The initial public offering (IPO) is not expected before a year, maybe two. In the meantime, the investment gives Twitter time to pursue growth before going public.

Prince Alwaleed bin Talal is the richest Arab businessman and has holdings in Apple, News Corp, Citigroup, and General Motors. Reuters quoted him as saying:

Our investment in Twitter reaffirms our ability in identifying suitable opportunities to invest in promising, high-growth businesses with a global impact.

Twitter now has over 100 million active users who log onto the service at least once a month. A potential threat, which could take users away from Twitter, was the recent introduction of Google+, the social network service of Google.

Oh, one more thing: I tried but failed to say all this is less than 140 characters…Sorry.

Source / Read more:

Saudi Prince Alwaleed buys Twitter stake, Reuters US Edition, 19 Dec. 2011.

http://www.reuters.com/article/2011/12/19/us-twitter-alwaleed-idUSTRE7BI0EF20111219

Twitter’s Fit for a Prince, Wall Street Journal, online edition dated 20 Dec. 2011:

http://online.wsj.com/article/SB10001424052970204791104577107733831343976.html

Twitter Ad Revenues to Soar This Year, eMarketer Digital Intelligence, 24 January 2011:

http://www.emarketer.com/Article.aspx?R=1008192

Zynga’s first trading day (Dec. 16, 2011)

Credit: Zynga (Dec. 16, 2011)

By Xavier Forneris

In a previous post, on Dec. 13, I talked about the question of valuation for social media and other internet businesses. In that post I mentioned the imminent IPO by Zynga, maker of games for Facebook such as “Farm Ville” or “Mafia Wars”. Today was Zinga’s first trading day and I wanted to provide a follow-up on this. So how did it go?

Well, on the one hand, Zynga met its objectives which was to raise $1 billion through its initial public offering. It sold 100 million shares at a price of $10 each, i.e., at the top of the $8.50 to $10 range that was expected. But, on the other hand, after an early surge to $11.50 the share price (listed on NASDAQ under the symbol ZNGA) fell and closed at $9.50, or 5 percent less than the initial price. This was also in sharp contrast with LinkedIn’s first trading day after its own IPO, closing at $122.90 from a starting price of $45 per share.

Although the IPO gives Zynga a $7 bn valuation, the drop was significant but not entirely surprising: shares in Japan-based Nexon, which also makes games for Facebook platform and went public earlier, have already registered a 15 percent drop since Nexon’s flotation. The questions thus remain “are the valuations justified; are shareholders paying too much?” Zynga’s valuation of $7 bn represents a multiple of 6.8 times in relation to its annual revenue (for the 12-month period ending Sept. 30). In comparison the market capitalization of Electronic Arts, maker of games for mobile devices, was $6.9 bn on 12/15/2011 but this only represents about 1.8 times its one-year sales. Why does one have a multiple three times that of the other, when these firms seem fairly similar? Do investors have reason to believe that Zynga’s growth potential is three times bigger than Electronic Arts’?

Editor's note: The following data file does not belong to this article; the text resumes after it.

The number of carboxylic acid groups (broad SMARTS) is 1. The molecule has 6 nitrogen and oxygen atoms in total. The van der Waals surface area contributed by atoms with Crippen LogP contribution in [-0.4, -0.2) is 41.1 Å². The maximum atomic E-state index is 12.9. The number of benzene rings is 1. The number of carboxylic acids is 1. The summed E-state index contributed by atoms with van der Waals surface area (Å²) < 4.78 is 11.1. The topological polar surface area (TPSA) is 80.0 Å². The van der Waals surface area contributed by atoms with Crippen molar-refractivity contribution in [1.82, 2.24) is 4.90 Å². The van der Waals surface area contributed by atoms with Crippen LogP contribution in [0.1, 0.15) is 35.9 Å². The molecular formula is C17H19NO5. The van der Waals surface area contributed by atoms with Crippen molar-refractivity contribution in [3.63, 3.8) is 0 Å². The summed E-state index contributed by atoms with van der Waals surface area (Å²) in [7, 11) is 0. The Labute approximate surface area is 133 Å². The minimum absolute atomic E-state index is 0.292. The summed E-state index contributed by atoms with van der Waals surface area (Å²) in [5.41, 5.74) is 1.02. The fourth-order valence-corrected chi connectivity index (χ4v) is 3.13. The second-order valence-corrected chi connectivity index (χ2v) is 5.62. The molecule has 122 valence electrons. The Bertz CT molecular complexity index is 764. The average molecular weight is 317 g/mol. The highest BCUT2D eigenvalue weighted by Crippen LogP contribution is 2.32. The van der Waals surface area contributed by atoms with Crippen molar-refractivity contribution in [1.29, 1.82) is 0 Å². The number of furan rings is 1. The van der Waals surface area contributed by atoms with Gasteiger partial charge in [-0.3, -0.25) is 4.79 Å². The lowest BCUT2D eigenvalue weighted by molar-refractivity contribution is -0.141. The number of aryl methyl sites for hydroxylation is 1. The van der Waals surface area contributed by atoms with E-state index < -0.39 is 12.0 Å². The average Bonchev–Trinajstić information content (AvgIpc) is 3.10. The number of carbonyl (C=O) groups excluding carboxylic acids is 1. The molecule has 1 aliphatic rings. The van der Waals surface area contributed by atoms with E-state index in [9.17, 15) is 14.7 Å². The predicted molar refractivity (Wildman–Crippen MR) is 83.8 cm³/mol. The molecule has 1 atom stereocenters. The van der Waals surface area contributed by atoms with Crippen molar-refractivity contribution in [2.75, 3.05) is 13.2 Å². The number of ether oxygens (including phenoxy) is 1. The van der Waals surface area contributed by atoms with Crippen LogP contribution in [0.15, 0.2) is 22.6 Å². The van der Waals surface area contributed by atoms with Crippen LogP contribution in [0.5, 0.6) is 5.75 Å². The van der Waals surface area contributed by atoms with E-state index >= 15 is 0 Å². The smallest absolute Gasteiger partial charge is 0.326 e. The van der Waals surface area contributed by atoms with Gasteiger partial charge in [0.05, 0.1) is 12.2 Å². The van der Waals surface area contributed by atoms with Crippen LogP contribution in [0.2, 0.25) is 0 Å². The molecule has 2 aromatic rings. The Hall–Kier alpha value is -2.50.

Another way to answer the “Are investors paying too much?” question is to look at the stock price of companies operating in the same “social space”. Interesting data on this was offered in a Bloomberg Business Week piece on Zynga’s IPO also published today. The article quotes Kevin Pleines, an analyst at Birinyi Associates who wrote in a December 13 research note:

Sixty percent of the Internet or social-media companies that completed U.S. IPOs since 2010 are trading below offer price. Buyers of the shares at their opening trade in the public market have lost an average of 32 percent.

These numbers should give investors pause. No doubt, Facebook’s IPO in the new year will be watched very closely.

Source: Zynga Declines in First Day of Trading After $1 Billion IPO, by Lee Spears and Douglas MacMillan, for Bloomberg Businessweek, Dec. 16, 2011.

Valuation multiples in social media companies

By Xavier Forneris

In a recent post I discussed the issue of valuation for internet businesses in general and social networking companies in particular. I mentioned several examples of successful and not-so-successful initial public offerings (IPO’s) to illustrate the valuation issue. An IPO is not a requirement to make valid observations on the value of firms. When these companies are still private, what private equity, VC firms and other investors pay for a share of these companies, in private transactions with the founders (usually) allows to determine their overall value. The topic of social media valuation is not an acamedic but a very practical one. Implicit in my question is the concern that the public may be paying too much for a share of the social media boom and some have asked whether a new “internet bubble” reminiscent of the collapse of the dot-com market in 2000 was in the works.